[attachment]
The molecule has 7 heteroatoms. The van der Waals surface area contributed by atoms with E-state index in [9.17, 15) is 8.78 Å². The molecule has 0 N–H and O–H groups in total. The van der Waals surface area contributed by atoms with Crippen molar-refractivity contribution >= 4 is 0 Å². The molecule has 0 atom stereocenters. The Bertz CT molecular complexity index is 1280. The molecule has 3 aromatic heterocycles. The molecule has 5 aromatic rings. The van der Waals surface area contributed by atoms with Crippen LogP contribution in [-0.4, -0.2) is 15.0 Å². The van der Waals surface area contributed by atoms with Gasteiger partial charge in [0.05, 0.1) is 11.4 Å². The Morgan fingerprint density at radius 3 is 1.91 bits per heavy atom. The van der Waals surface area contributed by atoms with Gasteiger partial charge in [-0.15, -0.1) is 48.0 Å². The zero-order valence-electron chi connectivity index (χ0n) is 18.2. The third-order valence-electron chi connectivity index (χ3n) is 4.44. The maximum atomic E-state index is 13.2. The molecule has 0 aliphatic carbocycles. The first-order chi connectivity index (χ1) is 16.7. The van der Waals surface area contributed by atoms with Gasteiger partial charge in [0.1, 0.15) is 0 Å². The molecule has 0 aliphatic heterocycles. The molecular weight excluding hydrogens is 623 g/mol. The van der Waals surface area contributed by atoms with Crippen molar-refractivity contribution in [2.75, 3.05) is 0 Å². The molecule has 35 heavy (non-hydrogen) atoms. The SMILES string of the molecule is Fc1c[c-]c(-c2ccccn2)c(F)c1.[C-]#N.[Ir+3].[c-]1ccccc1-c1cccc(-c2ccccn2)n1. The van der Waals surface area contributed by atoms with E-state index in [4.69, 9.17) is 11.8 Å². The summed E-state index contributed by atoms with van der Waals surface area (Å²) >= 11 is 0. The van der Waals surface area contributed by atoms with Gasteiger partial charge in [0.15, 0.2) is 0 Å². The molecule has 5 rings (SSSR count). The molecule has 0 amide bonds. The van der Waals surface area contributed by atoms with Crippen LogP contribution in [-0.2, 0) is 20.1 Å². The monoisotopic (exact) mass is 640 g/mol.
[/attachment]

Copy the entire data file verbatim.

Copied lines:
The molecule has 7 heteroatoms. The van der Waals surface area contributed by atoms with E-state index in [9.17, 15) is 8.78 Å². The molecule has 0 N–H and O–H groups in total. The van der Waals surface area contributed by atoms with Crippen molar-refractivity contribution >= 4 is 0 Å². The molecule has 0 atom stereocenters. The Bertz CT molecular complexity index is 1280. The molecule has 3 aromatic heterocycles. The molecule has 5 aromatic rings. The van der Waals surface area contributed by atoms with Crippen LogP contribution in [-0.4, -0.2) is 15.0 Å². The van der Waals surface area contributed by atoms with Gasteiger partial charge in [0.05, 0.1) is 11.4 Å². The Morgan fingerprint density at radius 3 is 1.91 bits per heavy atom. The van der Waals surface area contributed by atoms with Gasteiger partial charge in [-0.15, -0.1) is 48.0 Å². The zero-order valence-electron chi connectivity index (χ0n) is 18.2. The third-order valence-electron chi connectivity index (χ3n) is 4.44. The maximum atomic E-state index is 13.2. The molecule has 0 aliphatic carbocycles. The first-order chi connectivity index (χ1) is 16.7. The van der Waals surface area contributed by atoms with Gasteiger partial charge in [0.1, 0.15) is 0 Å². The molecule has 0 aliphatic heterocycles. The molecular weight excluding hydrogens is 623 g/mol. The van der Waals surface area contributed by atoms with Crippen molar-refractivity contribution in [2.75, 3.05) is 0 Å². The molecule has 35 heavy (non-hydrogen) atoms. The SMILES string of the molecule is Fc1c[c-]c(-c2ccccn2)c(F)c1.[C-]#N.[Ir+3].[c-]1ccccc1-c1cccc(-c2ccccn2)n1. The van der Waals surface area contributed by atoms with E-state index in [4.69, 9.17) is 11.8 Å². The summed E-state index contributed by atoms with van der Waals surface area (Å²) >= 11 is 0. The van der Waals surface area contributed by atoms with Gasteiger partial charge in [0.15, 0.2) is 0 Å². The molecule has 5 rings (SSSR count). The molecule has 0 amide bonds. The van der Waals surface area contributed by atoms with Crippen LogP contribution in [-0.2, 0) is 20.1 Å². The monoisotopic (exact) mass is 640 g/mol.